And it wasn’t as part of a three-linebacker package that Arizona wouldn’t have used very much facing a team with so many four-wide sets.
Simmons played 28 snaps after a career-high 32 last week. He pressured Bills quarterback Josh Allen twice on six blitzes and allowed two catches for 33 yards on four targets, per Pro Football Focus.
He nearly got a sack on Allen, but after trying to take the quarterback down as he got a dump-off to his running back, Simmons got up and chased down the play from behind.
“When new guys come in, offenses try to go after him,” safety Budda Baker said. “I didn’t really see them going after Isaiah. He did his job, he did all the things he had to do.”
Simmons was targeted soon after he replaced Campbell — at least it looked like it. He was chasing a tight end down the seam, but Allen tried to wedge something to either his man or receiver Stefon Diggs. Patrick Peterson jumped it with Allen not seeing the problem with throwing it to whomever he was attempting to target.
Kingsbury ‘fired up’ for CP3 in Phoenix
Just before Kingsbury’s Monday Zoom call with reporters, reports said the Phoenix Suns were set to acquire 10-time NBA All-Star point guard Chris Paul.
“I was actually texting Fitz about it earlier,” Kingsbury said of his receiver-slash-Suns minority owner. “I’m a huge fan of that guy and his leadership and toughness he’ll bring. For this young and exciting Suns team, what a great addition to have that leadership. I’m fired up about it.”
A four-day turnaround might be good to keep momentum from a last-second win over Buffalo.
It’s not great for filling out a roster amid a pandemic. The Cardinals lost nose tackle Corey Peters to a knee injury that Kingsbury was not optimistic about, and that’s after injuries to starter Jordan Phillips, Zach Allen, Leki Fotu and Rashard Lawrence, all of whom were projected rotation guys to start this season.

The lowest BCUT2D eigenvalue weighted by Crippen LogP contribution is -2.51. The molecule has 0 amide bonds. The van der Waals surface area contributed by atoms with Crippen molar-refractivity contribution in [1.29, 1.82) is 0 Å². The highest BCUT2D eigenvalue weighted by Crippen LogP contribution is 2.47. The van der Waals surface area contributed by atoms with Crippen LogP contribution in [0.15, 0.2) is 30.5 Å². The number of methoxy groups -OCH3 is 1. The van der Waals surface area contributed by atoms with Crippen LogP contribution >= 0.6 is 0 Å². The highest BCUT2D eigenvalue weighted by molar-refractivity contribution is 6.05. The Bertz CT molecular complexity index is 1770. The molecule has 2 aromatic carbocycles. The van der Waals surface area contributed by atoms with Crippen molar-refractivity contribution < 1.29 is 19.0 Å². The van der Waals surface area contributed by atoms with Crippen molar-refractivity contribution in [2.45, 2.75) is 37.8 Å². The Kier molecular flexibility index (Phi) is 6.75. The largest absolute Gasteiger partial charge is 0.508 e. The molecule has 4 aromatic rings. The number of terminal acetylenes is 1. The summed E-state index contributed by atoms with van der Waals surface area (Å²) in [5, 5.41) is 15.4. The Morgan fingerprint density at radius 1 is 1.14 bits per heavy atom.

“There’s definitely a concern there. It’s a quick turnaround after a really physical game,” Kingsbury said of the line depth.
Because of how long COVID-19 clearances take, it’s likely going to be an in-house effort. Here’s a quick look at what Arizona has if Peters is out.
DE Jordan Phillips – He is dealing with a hamstring issue and was inactive Sunday.
DT Trevon Coley – An initial roster cut heading into Week 1, he spent all training camp with Arizona and was re-signed to the practice squad. Now he’s a member of the 53-man roster with a key role.
DE Josh Mauro – Signed off Jacksonville’s practice squad a few weeks back, he’s been a regular in the rotation against the Dolphins and Bills.
DE Angelo Blackson – A pickup before the season, he had five tackles against Buffalo.
NT Rashard Lawrence – The rookie nose tackle was further along than every other rookie coming out of training camp and is designated for return after an IR stint.
DE Michael Dogbe – He’s currently on the practice squad but has two full years of experience in defensive coordinator Vance Joseph’s defense.